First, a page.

• Hiring Students

Student Lab Aides must maintain a minimum of 6 units during Fall and/or Spring semesters and/or 3 units in the summer.  Noncredit students must maintain 12 hours in Fall and/or Spring and 6 hours in the summer.  Students may work a maximum of 15 hours per week.  A description of the available position should be posted with the Career Development and Placement Center.  For more information contact CDPC at 239-3117.  For guidelines and forms, contact Student Employment in the Financial Aid Office at 239-3599.

Sub-recipient Agreements

“Sub-Recipient Agreements” and other grants contractual agreements with other institutions, must be considered during the proposal process and always require board approval.

Purchasing Materials and Supplies

The Purchasing Office distributes a Handbook to help negotiate the policies and procedures for expending funds for supplies, materials, and equipment. There is also a Purchasing Office Web site available at http://www.ccsf.edu/Services/Purchasing/.

Departments may not order directly from vendors.  All purchases require prior approval via a requisition order form.  You can, however use the Internet to research the product, vendor, and price. CCSF purchasing currently does not allow phone and Web site orders with a requisition. Any purchase between $2,000 and $49,999 will be informally bid.  The lowest responsible bidder will receive the order.  Allow at least one week for this process. Orders should include specifications and price quotes for accurate requisitioning of products. It’s advisable to attach specifications and/or product descriptions (if available) to the requisition (see additional information on purchasing in Appendix V).

Travel

The Requisition and Travel Order Form is used for all travel expenditures.  If your grant includes travel for CCSF faculty or staff, this form should be completed well in advance as all travel expenditures must be pre-approved. Generally, only payments for registration fees for conferences can be pre-paid by the grant or CCSF.  Transportation costs, lodging, and meals are paid by the traveler and reimbursed upon submission of the Travel Settlement Report and original receipts for approved expenditures stated on the Travel Order Form.  First-class airfare is not allowable under any circumstances.  An allowable cost of per diem for meals does not require meal receipts, but must be included on the Travel Order Form for reimbursement.  For further information on an allowable per diem and on local travel, check district policy at: http://www.ccsf.edu/Offices/District_Business_Offices/Travel%20Guidelines.doc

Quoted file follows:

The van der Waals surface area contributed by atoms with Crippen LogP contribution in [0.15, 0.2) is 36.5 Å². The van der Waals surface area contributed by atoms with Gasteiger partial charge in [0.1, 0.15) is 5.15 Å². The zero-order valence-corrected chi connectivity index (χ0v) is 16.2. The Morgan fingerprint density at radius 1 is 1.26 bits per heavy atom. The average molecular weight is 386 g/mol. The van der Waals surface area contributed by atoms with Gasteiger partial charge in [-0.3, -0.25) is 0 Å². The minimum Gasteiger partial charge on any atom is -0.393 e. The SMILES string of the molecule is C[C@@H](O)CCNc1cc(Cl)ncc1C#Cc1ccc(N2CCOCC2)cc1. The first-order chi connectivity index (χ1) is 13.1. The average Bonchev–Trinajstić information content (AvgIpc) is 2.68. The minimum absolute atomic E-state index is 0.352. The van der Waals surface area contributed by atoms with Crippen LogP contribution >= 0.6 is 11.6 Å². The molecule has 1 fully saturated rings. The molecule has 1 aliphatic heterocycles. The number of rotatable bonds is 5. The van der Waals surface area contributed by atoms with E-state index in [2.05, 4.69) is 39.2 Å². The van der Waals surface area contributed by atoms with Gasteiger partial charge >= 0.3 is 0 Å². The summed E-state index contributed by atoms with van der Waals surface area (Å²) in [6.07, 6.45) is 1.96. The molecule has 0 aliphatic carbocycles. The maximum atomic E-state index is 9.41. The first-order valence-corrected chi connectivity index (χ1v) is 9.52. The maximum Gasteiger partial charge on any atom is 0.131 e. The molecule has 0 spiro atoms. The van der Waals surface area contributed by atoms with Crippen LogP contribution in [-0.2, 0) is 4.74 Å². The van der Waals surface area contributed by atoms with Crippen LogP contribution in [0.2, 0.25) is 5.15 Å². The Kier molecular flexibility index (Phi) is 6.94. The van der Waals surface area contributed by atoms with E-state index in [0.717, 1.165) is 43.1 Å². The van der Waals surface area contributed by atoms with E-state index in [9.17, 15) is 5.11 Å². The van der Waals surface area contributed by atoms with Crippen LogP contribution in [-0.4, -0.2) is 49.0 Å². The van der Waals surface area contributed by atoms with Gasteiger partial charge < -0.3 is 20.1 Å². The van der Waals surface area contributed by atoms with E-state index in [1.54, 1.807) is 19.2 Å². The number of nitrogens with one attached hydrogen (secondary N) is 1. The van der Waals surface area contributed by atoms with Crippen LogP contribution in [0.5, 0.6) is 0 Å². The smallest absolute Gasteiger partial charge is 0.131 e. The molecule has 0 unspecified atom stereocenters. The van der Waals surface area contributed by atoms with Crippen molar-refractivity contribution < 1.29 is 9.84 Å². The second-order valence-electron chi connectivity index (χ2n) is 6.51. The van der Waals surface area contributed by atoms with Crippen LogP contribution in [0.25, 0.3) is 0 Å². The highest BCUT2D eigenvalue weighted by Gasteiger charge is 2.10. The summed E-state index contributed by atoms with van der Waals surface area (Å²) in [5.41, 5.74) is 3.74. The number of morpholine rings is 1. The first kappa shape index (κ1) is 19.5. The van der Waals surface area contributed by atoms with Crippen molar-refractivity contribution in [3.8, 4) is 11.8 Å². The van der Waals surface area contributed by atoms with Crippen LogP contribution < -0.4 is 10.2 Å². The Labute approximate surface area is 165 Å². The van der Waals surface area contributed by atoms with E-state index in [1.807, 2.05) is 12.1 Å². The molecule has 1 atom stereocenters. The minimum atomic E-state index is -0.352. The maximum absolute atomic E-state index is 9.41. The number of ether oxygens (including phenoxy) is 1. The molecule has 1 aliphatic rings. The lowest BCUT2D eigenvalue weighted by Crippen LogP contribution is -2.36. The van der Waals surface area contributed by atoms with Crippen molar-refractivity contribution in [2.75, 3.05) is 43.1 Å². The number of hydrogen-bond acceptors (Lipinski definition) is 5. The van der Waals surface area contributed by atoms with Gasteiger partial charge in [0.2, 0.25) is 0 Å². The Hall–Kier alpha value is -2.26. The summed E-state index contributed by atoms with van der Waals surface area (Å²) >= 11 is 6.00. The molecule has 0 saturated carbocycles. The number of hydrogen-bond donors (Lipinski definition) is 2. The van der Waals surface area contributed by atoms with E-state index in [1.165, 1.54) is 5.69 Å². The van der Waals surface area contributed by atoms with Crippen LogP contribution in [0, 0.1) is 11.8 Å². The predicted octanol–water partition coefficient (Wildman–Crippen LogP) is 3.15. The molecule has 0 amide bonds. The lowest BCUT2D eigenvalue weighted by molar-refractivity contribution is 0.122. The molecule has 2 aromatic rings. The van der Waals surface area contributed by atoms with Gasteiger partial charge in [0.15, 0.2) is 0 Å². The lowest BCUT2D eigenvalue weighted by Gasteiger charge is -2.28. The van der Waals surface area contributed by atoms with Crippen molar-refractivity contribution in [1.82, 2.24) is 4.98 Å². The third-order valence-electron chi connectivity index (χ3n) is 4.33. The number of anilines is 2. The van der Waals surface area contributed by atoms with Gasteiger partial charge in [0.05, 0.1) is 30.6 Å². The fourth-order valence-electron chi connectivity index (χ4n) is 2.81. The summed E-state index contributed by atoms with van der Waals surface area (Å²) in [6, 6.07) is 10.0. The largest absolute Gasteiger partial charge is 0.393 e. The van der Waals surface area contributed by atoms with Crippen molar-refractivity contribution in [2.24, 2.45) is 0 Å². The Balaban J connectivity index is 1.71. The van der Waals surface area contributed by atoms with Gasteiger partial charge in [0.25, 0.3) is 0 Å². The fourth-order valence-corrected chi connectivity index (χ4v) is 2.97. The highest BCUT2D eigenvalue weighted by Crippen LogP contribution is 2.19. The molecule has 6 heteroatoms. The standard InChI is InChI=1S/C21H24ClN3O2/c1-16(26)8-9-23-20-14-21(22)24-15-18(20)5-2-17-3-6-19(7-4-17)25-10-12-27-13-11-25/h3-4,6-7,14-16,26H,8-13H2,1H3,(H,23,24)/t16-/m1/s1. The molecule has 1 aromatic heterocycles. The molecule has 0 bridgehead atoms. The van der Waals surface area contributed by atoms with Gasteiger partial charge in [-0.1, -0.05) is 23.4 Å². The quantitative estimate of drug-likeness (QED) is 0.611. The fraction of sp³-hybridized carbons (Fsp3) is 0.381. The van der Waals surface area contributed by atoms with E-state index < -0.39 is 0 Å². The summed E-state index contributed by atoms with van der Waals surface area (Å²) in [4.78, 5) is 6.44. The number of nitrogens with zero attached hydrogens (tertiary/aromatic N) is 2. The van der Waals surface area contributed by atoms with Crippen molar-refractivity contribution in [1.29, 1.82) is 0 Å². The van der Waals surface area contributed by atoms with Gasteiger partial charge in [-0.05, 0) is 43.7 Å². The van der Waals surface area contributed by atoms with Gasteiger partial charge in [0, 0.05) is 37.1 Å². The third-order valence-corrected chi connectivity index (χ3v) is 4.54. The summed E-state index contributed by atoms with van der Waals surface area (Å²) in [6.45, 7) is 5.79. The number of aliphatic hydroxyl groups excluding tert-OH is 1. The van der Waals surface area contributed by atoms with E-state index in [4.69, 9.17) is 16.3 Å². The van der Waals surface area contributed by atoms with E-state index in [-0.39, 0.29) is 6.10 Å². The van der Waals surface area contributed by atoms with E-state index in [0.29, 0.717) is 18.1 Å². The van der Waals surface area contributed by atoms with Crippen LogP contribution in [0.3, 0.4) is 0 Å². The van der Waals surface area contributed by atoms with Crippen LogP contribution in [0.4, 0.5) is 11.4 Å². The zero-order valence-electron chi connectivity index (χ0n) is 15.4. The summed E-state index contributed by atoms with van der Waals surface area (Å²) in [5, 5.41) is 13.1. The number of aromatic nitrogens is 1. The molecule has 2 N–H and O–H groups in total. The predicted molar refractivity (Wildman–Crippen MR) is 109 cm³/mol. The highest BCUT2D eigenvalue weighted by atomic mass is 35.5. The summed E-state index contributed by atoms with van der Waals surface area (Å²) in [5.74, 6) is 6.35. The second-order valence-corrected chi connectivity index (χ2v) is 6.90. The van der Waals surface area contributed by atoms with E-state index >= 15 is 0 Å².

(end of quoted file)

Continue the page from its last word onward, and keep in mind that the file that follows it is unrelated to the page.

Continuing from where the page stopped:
No reimbursement can be made without the original receipt(s) (see Appendix VI for more information).

Travel by Non-CCSF Employees

Generally, unless the grant specifically determines that the person(s) filling the role that the grant identifies, non-employee travel and reimbursements are discouraged.  Should a non-employee be required to travel, the District may be required to report that travel as income on the IRS Form 1099.  In that case, non-employees should claim their un-reimbursed travel on IRS Form C when filing their yearly income tax.  It is wise to undertake this discussion with any consultant who is hired and expected to incur the cost of grant-related travel.  Estimated travel costs may be included in the Professional Services Contract and reimbursed by including expenses with the consultant’s invoice for services provided.

The issue of non-CCSF employee travel reimbursement is still being discussed.  There are federal and state laws that dictate the College’s option to treat consultant travel as income. We recommend that you discuss this with the Grants Office as early in the grant process as possible.
VIII. Ongoing Budgetary Issues

Tracking Your Match